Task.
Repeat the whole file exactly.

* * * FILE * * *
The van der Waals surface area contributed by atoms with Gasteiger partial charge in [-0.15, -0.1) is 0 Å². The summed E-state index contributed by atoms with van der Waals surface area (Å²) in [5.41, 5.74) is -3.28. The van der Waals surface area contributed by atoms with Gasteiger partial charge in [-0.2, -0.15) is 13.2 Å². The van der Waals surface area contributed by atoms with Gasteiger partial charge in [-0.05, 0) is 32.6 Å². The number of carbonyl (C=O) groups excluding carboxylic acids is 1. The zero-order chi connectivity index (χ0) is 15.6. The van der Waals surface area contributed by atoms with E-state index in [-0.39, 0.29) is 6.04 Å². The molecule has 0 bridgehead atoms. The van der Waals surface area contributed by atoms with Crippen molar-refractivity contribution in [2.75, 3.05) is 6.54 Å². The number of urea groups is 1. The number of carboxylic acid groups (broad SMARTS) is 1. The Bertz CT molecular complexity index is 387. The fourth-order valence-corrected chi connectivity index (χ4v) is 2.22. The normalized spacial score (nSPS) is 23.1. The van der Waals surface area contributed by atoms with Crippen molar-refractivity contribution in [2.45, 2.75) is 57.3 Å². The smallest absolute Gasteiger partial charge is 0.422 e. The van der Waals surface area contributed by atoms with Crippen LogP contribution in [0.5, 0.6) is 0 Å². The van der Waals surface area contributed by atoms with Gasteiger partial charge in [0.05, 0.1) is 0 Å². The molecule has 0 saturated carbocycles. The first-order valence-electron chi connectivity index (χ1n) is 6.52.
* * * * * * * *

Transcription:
The van der Waals surface area contributed by atoms with Gasteiger partial charge in [-0.15, -0.1) is 0 Å². The summed E-state index contributed by atoms with van der Waals surface area (Å²) in [5.41, 5.74) is -3.28. The van der Waals surface area contributed by atoms with Gasteiger partial charge in [-0.2, -0.15) is 13.2 Å². The van der Waals surface area contributed by atoms with Gasteiger partial charge in [-0.05, 0) is 32.6 Å². The number of carbonyl (C=O) groups excluding carboxylic acids is 1. The zero-order chi connectivity index (χ0) is 15.6. The van der Waals surface area contributed by atoms with E-state index in [-0.39, 0.29) is 6.04 Å². The molecule has 0 bridgehead atoms. The van der Waals surface area contributed by atoms with Crippen molar-refractivity contribution in [2.75, 3.05) is 6.54 Å². The number of urea groups is 1. The number of carboxylic acid groups (broad SMARTS) is 1. The Bertz CT molecular complexity index is 387. The fourth-order valence-corrected chi connectivity index (χ4v) is 2.22. The normalized spacial score (nSPS) is 23.1. The van der Waals surface area contributed by atoms with Crippen molar-refractivity contribution in [2.45, 2.75) is 57.3 Å². The smallest absolute Gasteiger partial charge is 0.422 e. The van der Waals surface area contributed by atoms with Crippen LogP contribution in [0.5, 0.6) is 0 Å². The van der Waals surface area contributed by atoms with Gasteiger partial charge in [0.05, 0.1) is 0 Å². The molecule has 0 saturated carbocycles. The first-order valence-electron chi connectivity index (χ1n) is 6.52.